Manchester school budget heads to finish lineBy BILL SMITH
New Hampshire Union Leader
June 23. 2013 10:48PM
MANCHESTER — Members of the Board of School Committee will be asked tonight to approve a budget that includes hiring 10 new teachers and filling vacancies left by 14 retiring teachers — a reversal of fortune for a district that a year ago had to fire 76 teachers and leave dozens of positions unfilled in order to pay its bills.
The board will hold a public hearing tonight on a proposed $156.7 million school budget, after which it is expected to vote on school spending for next year. The spending proposal includes $1 million in additional school funding approved by the Board of Mayor and Aldermen a couple of weeks ago.
The school board also must balance some newly discovered budget savings with newly discovered expenses.
Superintendent Thomas Brennan, who today begins his final week on the job, late last week sent board members his revised budget recommendations.
Brennan proposes spending $484,000 to hire 10 new teachers, and another $678,000 to fill the 14 retirement vacancies. The superintendent also included $55,000 to pay for the committee’s decision to make the district athletic director position full-time.
The district will save $190,000 from the unexpected retirement of eight employees whose replacements will earn less. The district also saves $544,000 in its new contract with unionized paraprofessionals.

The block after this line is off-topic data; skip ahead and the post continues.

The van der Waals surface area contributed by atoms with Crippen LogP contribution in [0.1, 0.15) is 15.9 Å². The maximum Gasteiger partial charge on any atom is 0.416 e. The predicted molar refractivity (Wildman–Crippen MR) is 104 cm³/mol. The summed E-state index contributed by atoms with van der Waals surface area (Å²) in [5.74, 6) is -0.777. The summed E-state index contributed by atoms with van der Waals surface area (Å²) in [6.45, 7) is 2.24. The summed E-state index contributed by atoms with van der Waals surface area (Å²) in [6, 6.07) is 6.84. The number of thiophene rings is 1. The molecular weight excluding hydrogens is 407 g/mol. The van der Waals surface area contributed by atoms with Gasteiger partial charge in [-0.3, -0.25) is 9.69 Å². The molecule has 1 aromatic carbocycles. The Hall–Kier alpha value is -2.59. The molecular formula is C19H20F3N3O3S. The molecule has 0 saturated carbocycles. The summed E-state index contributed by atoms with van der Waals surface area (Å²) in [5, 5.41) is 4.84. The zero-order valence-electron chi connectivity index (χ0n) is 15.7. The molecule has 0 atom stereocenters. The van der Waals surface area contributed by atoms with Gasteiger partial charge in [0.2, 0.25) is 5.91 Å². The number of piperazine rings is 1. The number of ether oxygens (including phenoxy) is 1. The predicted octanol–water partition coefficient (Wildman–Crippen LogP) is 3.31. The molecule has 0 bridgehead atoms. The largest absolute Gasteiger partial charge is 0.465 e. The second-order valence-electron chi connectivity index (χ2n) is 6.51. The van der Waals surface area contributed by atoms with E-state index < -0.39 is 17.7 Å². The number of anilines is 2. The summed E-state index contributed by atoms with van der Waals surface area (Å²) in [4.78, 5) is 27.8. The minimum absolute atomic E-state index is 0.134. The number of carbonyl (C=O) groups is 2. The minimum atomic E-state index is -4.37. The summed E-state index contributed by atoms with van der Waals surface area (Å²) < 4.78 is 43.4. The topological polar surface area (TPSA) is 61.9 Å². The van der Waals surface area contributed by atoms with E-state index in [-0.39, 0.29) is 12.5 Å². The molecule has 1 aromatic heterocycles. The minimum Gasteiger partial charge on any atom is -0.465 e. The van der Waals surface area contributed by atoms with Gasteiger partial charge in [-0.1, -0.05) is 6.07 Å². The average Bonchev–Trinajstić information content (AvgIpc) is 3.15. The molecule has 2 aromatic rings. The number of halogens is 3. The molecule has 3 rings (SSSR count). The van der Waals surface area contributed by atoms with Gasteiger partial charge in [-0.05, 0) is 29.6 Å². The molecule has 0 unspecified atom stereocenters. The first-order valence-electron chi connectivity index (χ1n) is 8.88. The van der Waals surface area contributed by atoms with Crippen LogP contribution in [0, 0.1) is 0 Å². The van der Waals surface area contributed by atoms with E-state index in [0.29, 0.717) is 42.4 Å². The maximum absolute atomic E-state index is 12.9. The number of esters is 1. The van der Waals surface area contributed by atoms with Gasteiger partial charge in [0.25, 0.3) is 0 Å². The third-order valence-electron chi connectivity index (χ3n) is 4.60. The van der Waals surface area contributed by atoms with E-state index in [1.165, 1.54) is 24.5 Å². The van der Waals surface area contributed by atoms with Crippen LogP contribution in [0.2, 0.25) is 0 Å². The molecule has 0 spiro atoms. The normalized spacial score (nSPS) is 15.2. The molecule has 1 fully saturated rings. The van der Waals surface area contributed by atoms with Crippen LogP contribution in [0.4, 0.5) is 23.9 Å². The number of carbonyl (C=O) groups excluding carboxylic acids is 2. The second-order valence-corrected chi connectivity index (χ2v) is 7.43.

The unexpected savings, however, are offset by some steep last-minute costs. The district has been hit with a dramatic increase in health care costs, which means a half-million dollar cut in the amount of left-over money — so-called expendable trusts — that was going to be used in next year’s budget.
The district is also facing a bill for retirement costs that is nearly $67,000 higher than expected.
The 10 new teaching jobs are fewer than the 41 school board members requested in a $160 million “school approval” budget that members claimed was needed to meet state education requirements.
However, after a year in which cuts in the teaching staff led to a court battle over crowded high school classrooms, the ability to add teachers is a welcome change for some board members.
“I’m happy to be getting ten additional teachers,” said board member Kathy Staub. “I wish we were getting more additional teachers, but you get what you get and have to do the best that you can.”